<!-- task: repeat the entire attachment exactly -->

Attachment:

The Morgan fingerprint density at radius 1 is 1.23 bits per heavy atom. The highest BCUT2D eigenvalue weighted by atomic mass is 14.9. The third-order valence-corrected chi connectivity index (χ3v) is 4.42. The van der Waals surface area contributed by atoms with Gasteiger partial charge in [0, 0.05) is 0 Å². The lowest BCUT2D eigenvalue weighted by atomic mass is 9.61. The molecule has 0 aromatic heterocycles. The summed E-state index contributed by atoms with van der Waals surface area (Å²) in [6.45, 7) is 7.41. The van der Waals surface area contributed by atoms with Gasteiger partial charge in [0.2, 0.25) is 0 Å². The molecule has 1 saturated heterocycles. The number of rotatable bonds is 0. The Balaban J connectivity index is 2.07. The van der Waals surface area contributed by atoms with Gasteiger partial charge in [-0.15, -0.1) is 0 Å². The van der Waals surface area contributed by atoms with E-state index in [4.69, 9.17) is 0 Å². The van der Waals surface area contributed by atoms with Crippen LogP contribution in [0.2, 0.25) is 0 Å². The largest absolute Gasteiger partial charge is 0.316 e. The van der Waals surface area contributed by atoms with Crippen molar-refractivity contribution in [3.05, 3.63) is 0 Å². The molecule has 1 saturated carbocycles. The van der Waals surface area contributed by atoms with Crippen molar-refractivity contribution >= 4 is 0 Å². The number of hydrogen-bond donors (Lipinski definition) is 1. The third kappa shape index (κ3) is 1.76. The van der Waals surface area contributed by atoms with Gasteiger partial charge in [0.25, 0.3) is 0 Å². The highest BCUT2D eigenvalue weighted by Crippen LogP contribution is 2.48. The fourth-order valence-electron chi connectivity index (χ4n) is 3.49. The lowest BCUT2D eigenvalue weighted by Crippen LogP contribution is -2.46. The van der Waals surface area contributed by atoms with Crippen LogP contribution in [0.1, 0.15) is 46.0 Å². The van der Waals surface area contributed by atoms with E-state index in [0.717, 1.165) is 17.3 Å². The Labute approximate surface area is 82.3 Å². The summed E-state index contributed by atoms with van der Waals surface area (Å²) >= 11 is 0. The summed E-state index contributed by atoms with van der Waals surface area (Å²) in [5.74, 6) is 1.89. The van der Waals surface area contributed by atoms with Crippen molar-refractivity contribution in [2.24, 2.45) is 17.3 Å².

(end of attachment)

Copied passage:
The Morgan fingerprint density at radius 1 is 1.23 bits per heavy atom. The highest BCUT2D eigenvalue weighted by atomic mass is 14.9. The third-order valence-corrected chi connectivity index (χ3v) is 4.42. The van der Waals surface area contributed by atoms with Gasteiger partial charge in [0, 0.05) is 0 Å². The lowest BCUT2D eigenvalue weighted by atomic mass is 9.61. The molecule has 0 aromatic heterocycles. The summed E-state index contributed by atoms with van der Waals surface area (Å²) in [6.45, 7) is 7.41. The van der Waals surface area contributed by atoms with Gasteiger partial charge in [0.2, 0.25) is 0 Å². The molecule has 1 saturated heterocycles. The number of rotatable bonds is 0. The Balaban J connectivity index is 2.07. The van der Waals surface area contributed by atoms with Gasteiger partial charge in [-0.15, -0.1) is 0 Å². The van der Waals surface area contributed by atoms with E-state index in [4.69, 9.17) is 0 Å². The van der Waals surface area contributed by atoms with Crippen LogP contribution in [0.2, 0.25) is 0 Å². The largest absolute Gasteiger partial charge is 0.316 e. The van der Waals surface area contributed by atoms with Crippen molar-refractivity contribution in [3.05, 3.63) is 0 Å². The molecule has 1 saturated carbocycles. The van der Waals surface area contributed by atoms with Crippen molar-refractivity contribution >= 4 is 0 Å². The number of hydrogen-bond donors (Lipinski definition) is 1. The third kappa shape index (κ3) is 1.76. The van der Waals surface area contributed by atoms with Gasteiger partial charge in [0.25, 0.3) is 0 Å². The highest BCUT2D eigenvalue weighted by Crippen LogP contribution is 2.48. The fourth-order valence-electron chi connectivity index (χ4n) is 3.49. The lowest BCUT2D eigenvalue weighted by Crippen LogP contribution is -2.46. The van der Waals surface area contributed by atoms with Crippen LogP contribution in [0.1, 0.15) is 46.0 Å². The van der Waals surface area contributed by atoms with E-state index in [0.717, 1.165) is 17.3 Å². The Labute approximate surface area is 82.3 Å². The summed E-state index contributed by atoms with van der Waals surface area (Å²) >= 11 is 0. The summed E-state index contributed by atoms with van der Waals surface area (Å²) in [5.74, 6) is 1.89. The van der Waals surface area contributed by atoms with Crippen molar-refractivity contribution in [2.24, 2.45) is 17.3 Å².